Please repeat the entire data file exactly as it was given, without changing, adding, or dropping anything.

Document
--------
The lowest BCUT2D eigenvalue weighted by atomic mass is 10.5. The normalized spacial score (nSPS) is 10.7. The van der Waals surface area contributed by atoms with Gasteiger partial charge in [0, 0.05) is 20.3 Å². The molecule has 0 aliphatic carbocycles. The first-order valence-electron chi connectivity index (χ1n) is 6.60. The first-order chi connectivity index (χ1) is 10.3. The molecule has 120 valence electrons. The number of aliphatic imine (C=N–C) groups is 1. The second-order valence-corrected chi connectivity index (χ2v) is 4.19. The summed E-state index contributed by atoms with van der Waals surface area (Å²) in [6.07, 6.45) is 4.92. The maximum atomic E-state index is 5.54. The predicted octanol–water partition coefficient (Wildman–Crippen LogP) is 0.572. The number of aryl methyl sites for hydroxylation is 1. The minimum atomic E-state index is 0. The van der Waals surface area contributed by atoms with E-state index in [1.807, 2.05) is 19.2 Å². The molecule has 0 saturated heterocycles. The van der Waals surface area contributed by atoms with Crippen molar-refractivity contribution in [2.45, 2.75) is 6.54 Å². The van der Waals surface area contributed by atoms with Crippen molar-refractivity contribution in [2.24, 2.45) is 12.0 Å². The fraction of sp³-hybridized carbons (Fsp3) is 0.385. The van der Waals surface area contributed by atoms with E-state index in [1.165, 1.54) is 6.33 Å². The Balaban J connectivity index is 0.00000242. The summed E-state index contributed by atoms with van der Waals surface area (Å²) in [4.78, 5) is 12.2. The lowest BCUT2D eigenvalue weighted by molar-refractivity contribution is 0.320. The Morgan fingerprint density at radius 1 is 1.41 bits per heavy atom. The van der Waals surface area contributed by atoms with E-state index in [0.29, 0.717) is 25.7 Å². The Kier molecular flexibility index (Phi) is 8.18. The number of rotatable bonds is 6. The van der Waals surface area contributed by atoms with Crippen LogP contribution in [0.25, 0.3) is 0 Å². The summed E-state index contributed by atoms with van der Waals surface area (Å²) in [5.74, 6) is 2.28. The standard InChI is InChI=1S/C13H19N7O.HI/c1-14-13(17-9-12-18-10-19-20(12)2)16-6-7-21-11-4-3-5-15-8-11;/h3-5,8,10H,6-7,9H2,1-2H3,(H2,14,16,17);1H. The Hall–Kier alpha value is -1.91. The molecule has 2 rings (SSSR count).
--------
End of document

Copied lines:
The lowest BCUT2D eigenvalue weighted by atomic mass is 10.5. The normalized spacial score (nSPS) is 10.7. The van der Waals surface area contributed by atoms with Gasteiger partial charge in [0, 0.05) is 20.3 Å². The molecule has 0 aliphatic carbocycles. The first-order valence-electron chi connectivity index (χ1n) is 6.60. The first-order chi connectivity index (χ1) is 10.3. The molecule has 120 valence electrons. The number of aliphatic imine (C=N–C) groups is 1. The second-order valence-corrected chi connectivity index (χ2v) is 4.19. The summed E-state index contributed by atoms with van der Waals surface area (Å²) in [6.07, 6.45) is 4.92. The maximum atomic E-state index is 5.54. The predicted octanol–water partition coefficient (Wildman–Crippen LogP) is 0.572. The number of aryl methyl sites for hydroxylation is 1. The minimum atomic E-state index is 0. The van der Waals surface area contributed by atoms with E-state index in [1.807, 2.05) is 19.2 Å². The molecule has 0 saturated heterocycles. The van der Waals surface area contributed by atoms with Crippen molar-refractivity contribution in [2.45, 2.75) is 6.54 Å². The van der Waals surface area contributed by atoms with Crippen molar-refractivity contribution in [2.24, 2.45) is 12.0 Å². The fraction of sp³-hybridized carbons (Fsp3) is 0.385. The van der Waals surface area contributed by atoms with E-state index in [1.165, 1.54) is 6.33 Å². The Balaban J connectivity index is 0.00000242. The summed E-state index contributed by atoms with van der Waals surface area (Å²) in [4.78, 5) is 12.2. The lowest BCUT2D eigenvalue weighted by molar-refractivity contribution is 0.320. The Morgan fingerprint density at radius 1 is 1.41 bits per heavy atom. The van der Waals surface area contributed by atoms with E-state index in [0.29, 0.717) is 25.7 Å². The Kier molecular flexibility index (Phi) is 8.18. The number of rotatable bonds is 6. The van der Waals surface area contributed by atoms with Crippen LogP contribution in [0.25, 0.3) is 0 Å². The summed E-state index contributed by atoms with van der Waals surface area (Å²) in [5.74, 6) is 2.28. The standard InChI is InChI=1S/C13H19N7O.HI/c1-14-13(17-9-12-18-10-19-20(12)2)16-6-7-21-11-4-3-5-15-8-11;/h3-5,8,10H,6-7,9H2,1-2H3,(H2,14,16,17);1H. The Hall–Kier alpha value is -1.91. The molecule has 2 rings (SSSR count).